What will the average life expectancy be 20 years from now?
The Institute for Health Metrics and Evaluation (IHME) recently conducted a study that presents a thorough analysis of health and life expectancy for 195 countries and projects drivers of disease and early death in the coming years.
Published in the journal The Lancet, the study offers several scenarios for what life expectancy will look like in 2040, and many of the possible scenarios show an increase in life expectancy for most countries.
Understanding health risks and the future drivers of health worldwide is crucial for implementing policies and investing in the technology, infrastructure, and healthcare that will best benefit populations.
However, previous forecasts don’t provide a complete enough picture, and so the researchers found a way to model life expectancy and create several scenarios based on 250 causes of death from 2016 to 2040.
The researchers modeled causes of death based on the Global Burden of Disease, Injuries, and Risk Factors Study.
The alternative scenarios for life expectancy were labeled “better” and “worse,” and the researchers predicted the future rankings of different countries under these scenarios.
Depending on the scenario, some countries could increase their life expectancy as much as 5.6 years. For China, this would increase its rank from 68 among 195 nations to 39th by 2040.
The United States, now ranked 43rd, could drop down to 64th out of 195 despite a slight increase in life expectancy.
The study also found that other high-income countries like Canada, Norway, and the Netherlands could also drop in the rankings. Canada could drop from 17th to 27th by 2040.
Some nations are expected to see significant gains in life expectancy, such as Syria, now ranked at 137th but which could rise to 80th by 2040.
In 2040, the researchers say the top ten nations with the highest life expectancy will be Spain, Japan, Singapore, Switzerland, Portugal, Italy, Israel, France, Luxembourg, and Australia.
Many scenarios show increases in life expectancy and even in a “worse” scenario, the top ten countries listed above will still have life expectancies past 80 years of age. However, for some bottom-ranking countries, a worst-case scenario could be devastating for early death.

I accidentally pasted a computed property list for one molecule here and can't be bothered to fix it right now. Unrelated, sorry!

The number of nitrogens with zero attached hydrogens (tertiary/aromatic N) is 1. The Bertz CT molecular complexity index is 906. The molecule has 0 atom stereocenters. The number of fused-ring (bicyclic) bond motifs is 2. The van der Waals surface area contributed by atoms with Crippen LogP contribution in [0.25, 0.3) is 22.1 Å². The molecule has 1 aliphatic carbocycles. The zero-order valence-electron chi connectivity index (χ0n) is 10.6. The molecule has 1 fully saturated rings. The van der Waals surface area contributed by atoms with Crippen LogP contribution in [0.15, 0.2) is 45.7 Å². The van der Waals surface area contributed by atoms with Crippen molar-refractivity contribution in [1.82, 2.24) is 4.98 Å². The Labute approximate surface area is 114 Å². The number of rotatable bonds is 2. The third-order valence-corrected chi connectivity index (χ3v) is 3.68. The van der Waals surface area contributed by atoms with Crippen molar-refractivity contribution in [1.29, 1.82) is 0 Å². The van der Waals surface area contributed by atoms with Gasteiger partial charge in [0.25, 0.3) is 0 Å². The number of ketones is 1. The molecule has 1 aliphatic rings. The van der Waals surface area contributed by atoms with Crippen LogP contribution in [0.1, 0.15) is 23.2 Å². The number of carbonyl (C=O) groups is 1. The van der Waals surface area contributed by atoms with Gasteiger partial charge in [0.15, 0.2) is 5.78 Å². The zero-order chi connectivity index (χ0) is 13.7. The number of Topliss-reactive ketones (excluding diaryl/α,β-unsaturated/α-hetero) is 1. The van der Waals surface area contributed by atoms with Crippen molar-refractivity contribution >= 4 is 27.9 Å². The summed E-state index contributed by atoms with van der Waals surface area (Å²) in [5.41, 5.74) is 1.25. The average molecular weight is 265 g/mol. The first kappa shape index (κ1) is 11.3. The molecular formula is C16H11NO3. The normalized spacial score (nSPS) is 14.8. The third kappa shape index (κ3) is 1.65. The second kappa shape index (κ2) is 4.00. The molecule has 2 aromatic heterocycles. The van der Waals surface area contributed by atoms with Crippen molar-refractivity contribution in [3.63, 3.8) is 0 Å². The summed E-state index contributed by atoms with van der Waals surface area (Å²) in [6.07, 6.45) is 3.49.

The researchers found that in Lesotho, a worse scenario would drop life expectancy to around 45 years by 2040.
“Inequalities will continue to be large,” said Christopher Murray, the director of the IHME. “The gap between the ‘better’ and ‘worse’ scenarios will narrow but will still be significant. In a substantial number of countries, too many people will continue earning relatively low incomes, remain poorly educated, and die prematurely. But nations could make faster progress by helping people tackle the major risks, especially smoking and poor diet.”
The researchers also project an increase in deaths from non-communicable diseases and increased health risks from obesity. In 2016, four of the top ten causes of premature mortality were noncommunicable diseases or injuries. In 2040, non-communicable disease and injuries are likely to account for eight of the top ten drivers of early death.
High blood pressure, high body mass index, high blood sugar, tobacco use, and alcohol use are projected to be the top five health drivers of premature mortality.
There is still time to steer the course and take preventative measures to avoid a worse scenario.
“The future of the world’s health is not pre-ordained, and there is a wide range of plausible trajectories,” said Kyle Foreman, the lead author on the study. “But whether we see significant progress or stagnation depends on how well or poorly health systems address key health drivers.”